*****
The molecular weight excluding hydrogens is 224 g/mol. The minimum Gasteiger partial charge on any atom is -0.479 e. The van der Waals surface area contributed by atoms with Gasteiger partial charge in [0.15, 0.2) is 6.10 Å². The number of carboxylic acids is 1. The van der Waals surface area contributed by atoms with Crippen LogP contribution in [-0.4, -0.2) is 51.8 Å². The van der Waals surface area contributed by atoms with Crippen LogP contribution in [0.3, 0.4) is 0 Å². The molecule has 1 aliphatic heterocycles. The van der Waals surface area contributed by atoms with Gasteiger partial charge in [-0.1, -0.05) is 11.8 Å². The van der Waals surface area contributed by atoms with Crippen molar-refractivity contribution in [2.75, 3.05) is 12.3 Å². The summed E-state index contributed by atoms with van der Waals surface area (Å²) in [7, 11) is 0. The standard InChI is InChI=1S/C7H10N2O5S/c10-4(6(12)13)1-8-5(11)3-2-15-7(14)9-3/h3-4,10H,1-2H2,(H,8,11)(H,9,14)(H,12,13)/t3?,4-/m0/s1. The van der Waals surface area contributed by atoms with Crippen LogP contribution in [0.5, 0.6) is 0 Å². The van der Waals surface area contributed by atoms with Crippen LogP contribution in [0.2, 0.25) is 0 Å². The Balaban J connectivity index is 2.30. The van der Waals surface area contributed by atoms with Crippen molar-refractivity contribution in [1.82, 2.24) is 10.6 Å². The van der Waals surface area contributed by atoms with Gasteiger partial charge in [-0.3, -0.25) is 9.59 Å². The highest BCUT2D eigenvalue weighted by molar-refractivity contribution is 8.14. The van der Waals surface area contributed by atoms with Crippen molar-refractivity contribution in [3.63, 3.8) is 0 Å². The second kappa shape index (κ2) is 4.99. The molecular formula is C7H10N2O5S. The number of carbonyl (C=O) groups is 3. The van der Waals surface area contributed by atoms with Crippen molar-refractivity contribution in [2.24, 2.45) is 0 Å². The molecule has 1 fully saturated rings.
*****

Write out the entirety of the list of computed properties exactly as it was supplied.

The molecular weight excluding hydrogens is 224 g/mol. The minimum Gasteiger partial charge on any atom is -0.479 e. The van der Waals surface area contributed by atoms with Gasteiger partial charge in [0.15, 0.2) is 6.10 Å². The number of carboxylic acids is 1. The van der Waals surface area contributed by atoms with Crippen LogP contribution in [-0.4, -0.2) is 51.8 Å². The van der Waals surface area contributed by atoms with Crippen LogP contribution in [0.3, 0.4) is 0 Å². The molecule has 1 aliphatic heterocycles. The van der Waals surface area contributed by atoms with Gasteiger partial charge in [-0.1, -0.05) is 11.8 Å². The van der Waals surface area contributed by atoms with Crippen molar-refractivity contribution in [2.75, 3.05) is 12.3 Å². The summed E-state index contributed by atoms with van der Waals surface area (Å²) in [7, 11) is 0. The standard InChI is InChI=1S/C7H10N2O5S/c10-4(6(12)13)1-8-5(11)3-2-15-7(14)9-3/h3-4,10H,1-2H2,(H,8,11)(H,9,14)(H,12,13)/t3?,4-/m0/s1. The van der Waals surface area contributed by atoms with Crippen LogP contribution in [0.5, 0.6) is 0 Å². The van der Waals surface area contributed by atoms with Crippen LogP contribution in [0.2, 0.25) is 0 Å². The Balaban J connectivity index is 2.30. The van der Waals surface area contributed by atoms with Crippen molar-refractivity contribution in [1.82, 2.24) is 10.6 Å². The van der Waals surface area contributed by atoms with Gasteiger partial charge in [-0.3, -0.25) is 9.59 Å². The highest BCUT2D eigenvalue weighted by molar-refractivity contribution is 8.14. The van der Waals surface area contributed by atoms with Crippen molar-refractivity contribution in [3.63, 3.8) is 0 Å². The second kappa shape index (κ2) is 4.99. The molecular formula is C7H10N2O5S. The number of carbonyl (C=O) groups is 3. The van der Waals surface area contributed by atoms with Crippen molar-refractivity contribution in [2.24, 2.45) is 0 Å². The molecule has 1 fully saturated rings.